Photography by Jett Johnson
Stepping onto the filthy sidewalk of Ludlow Street, I knew I was in for the type of unusual presentation from breakout brand YTINIFNINFINITY that only the mystique of downtown Manhattan could provide. The gritty area has drawn a big crowd this New York Fashion Week in an attempt to capture the “real” New York—just a few blocks away, Riccardo Tisci transformed a parking garage into his Givenchy after party playground. Outside of Leftfield—a bar I’ve frequented many Saturdays for Melissa Burns’s LES soiree, “Massive”—the concrete walkway was barely visible through a dazzling array of costume furs, fishnets, wide-legged pants and the bodies of the alt-millennial fashionistas who’d thrifted them.
Once inside the dark cave-like space, I nestled myself close to the bar on a familiar black pleather stool and spun myself toward the presentation’s plastic-wrapped set, where a melancholy disco ball illuminated the scene. My friend Third—one of the show’s models—greeted me in Spy Kids-style sunglasses and a nude leather dress with raw edged denim pockets. She was holding an eggplant decorated in rhinestones and strung to resemble an evening clutch, though I didn’t find this particularly out of the ordinary.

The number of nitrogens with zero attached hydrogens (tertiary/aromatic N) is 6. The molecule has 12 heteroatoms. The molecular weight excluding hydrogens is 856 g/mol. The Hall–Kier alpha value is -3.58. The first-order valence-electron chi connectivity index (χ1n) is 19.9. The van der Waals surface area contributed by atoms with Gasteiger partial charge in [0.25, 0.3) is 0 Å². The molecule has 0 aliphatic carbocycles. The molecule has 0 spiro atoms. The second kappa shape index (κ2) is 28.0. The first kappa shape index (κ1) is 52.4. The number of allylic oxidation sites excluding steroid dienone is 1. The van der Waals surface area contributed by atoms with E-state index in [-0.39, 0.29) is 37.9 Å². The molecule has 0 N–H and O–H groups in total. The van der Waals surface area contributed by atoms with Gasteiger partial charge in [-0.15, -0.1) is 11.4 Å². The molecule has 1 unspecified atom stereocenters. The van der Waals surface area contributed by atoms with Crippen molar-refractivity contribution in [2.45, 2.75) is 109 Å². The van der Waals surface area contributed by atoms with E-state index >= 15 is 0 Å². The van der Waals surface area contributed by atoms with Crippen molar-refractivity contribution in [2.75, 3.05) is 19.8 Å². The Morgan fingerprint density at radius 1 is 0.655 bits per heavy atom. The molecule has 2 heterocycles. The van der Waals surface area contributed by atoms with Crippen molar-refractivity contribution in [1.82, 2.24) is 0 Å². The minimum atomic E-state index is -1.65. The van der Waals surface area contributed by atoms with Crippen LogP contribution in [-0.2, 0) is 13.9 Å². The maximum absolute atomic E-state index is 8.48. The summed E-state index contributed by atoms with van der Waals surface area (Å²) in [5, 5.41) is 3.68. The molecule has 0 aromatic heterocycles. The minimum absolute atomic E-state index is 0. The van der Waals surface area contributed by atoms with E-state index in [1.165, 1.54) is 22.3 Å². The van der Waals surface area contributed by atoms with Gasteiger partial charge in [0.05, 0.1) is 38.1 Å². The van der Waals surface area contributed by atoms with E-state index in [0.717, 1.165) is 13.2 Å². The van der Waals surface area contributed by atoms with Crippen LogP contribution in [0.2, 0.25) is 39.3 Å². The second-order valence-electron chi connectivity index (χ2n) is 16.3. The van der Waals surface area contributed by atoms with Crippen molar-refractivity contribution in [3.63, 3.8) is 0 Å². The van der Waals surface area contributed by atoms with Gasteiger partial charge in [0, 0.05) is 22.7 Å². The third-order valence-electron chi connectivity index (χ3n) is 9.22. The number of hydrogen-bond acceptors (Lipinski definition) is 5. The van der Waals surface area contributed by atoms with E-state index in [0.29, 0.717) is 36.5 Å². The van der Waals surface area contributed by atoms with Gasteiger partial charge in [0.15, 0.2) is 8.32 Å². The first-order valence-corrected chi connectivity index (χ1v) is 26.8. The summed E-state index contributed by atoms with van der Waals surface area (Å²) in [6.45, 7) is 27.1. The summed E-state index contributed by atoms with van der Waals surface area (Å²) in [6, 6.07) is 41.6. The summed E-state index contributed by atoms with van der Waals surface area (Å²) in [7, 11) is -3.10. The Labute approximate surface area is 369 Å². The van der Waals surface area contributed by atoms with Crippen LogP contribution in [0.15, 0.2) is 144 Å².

Third turned to join the other models: a slowly growing group of individuals who, just a moment before, had intermingled inconspicuously within the crowd. It quickly became apparent that this group was the cohesive collective of designer Victor Barragan’s SS ’16 creation. The crowd hushed and music played; a man’s distorted voice rang over a chopped version of Crystal Water’s “Gypsy Woman,” informing the crowd of the current filthy state of meat production and consumption in the U.S. The term “pastoral fantasy” reverberated through the speakers like an Orwellian mantra, which propagated the home-on-the-range vibe that was given by Barragan’s rawhide pants and heavy-duty workers gloves.
Raw-edged denim and plaids were joined together by cuts of fabric and leathers, like twine tied around a stick of salami. Models took turns undressing and re-styling one another, taking what was at one point a large cravat and repurposing it into a headpiece, and then later binding themselves to one another’s thighs with the same fabric. The eggplant purse had taken new meaning as it joined a variety of organic accessories in the lineup. Models took turns nibbling star fruit and kiwi earrings off each other’s lobes.
Once the meat monologue ended, the throbbing soundtrack intensified; models melted back into dancing and libations, as if there may have never been any fashion show at all. A smattering of plastic wrap was the only reminder. I asked Barragan after the show who he’d like to see wearing his clothes, and he told me he liked to make things his friends would wear. Judging by the way his models blended seamlessly in the club, it looks like he may be onto something: clothes that work in the urban jungle, as well as they do on the fashion farm.